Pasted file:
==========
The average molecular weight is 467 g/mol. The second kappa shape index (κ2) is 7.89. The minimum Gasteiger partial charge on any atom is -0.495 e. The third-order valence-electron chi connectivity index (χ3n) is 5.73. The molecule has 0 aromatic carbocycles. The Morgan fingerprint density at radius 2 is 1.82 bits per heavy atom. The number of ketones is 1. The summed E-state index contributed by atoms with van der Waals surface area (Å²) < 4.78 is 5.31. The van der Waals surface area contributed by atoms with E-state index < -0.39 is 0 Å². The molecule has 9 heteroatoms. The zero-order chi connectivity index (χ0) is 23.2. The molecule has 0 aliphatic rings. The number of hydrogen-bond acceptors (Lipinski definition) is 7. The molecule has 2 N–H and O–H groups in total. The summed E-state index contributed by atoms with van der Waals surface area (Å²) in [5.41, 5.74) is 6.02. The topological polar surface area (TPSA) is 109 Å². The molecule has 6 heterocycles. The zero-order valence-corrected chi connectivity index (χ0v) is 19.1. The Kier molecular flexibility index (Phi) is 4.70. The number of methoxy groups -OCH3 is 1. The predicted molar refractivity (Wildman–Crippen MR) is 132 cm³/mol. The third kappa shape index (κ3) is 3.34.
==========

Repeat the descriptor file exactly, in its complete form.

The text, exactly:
The average molecular weight is 467 g/mol. The second kappa shape index (κ2) is 7.89. The minimum Gasteiger partial charge on any atom is -0.495 e. The third-order valence-electron chi connectivity index (χ3n) is 5.73. The molecule has 0 aromatic carbocycles. The Morgan fingerprint density at radius 2 is 1.82 bits per heavy atom. The number of ketones is 1. The summed E-state index contributed by atoms with van der Waals surface area (Å²) < 4.78 is 5.31. The van der Waals surface area contributed by atoms with E-state index < -0.39 is 0 Å². The molecule has 9 heteroatoms. The zero-order chi connectivity index (χ0) is 23.2. The molecule has 0 aliphatic rings. The number of hydrogen-bond acceptors (Lipinski definition) is 7. The molecule has 2 N–H and O–H groups in total. The summed E-state index contributed by atoms with van der Waals surface area (Å²) in [5.41, 5.74) is 6.02. The topological polar surface area (TPSA) is 109 Å². The molecule has 6 heterocycles. The zero-order valence-corrected chi connectivity index (χ0v) is 19.1. The Kier molecular flexibility index (Phi) is 4.70. The number of methoxy groups -OCH3 is 1. The predicted molar refractivity (Wildman–Crippen MR) is 132 cm³/mol. The third kappa shape index (κ3) is 3.34.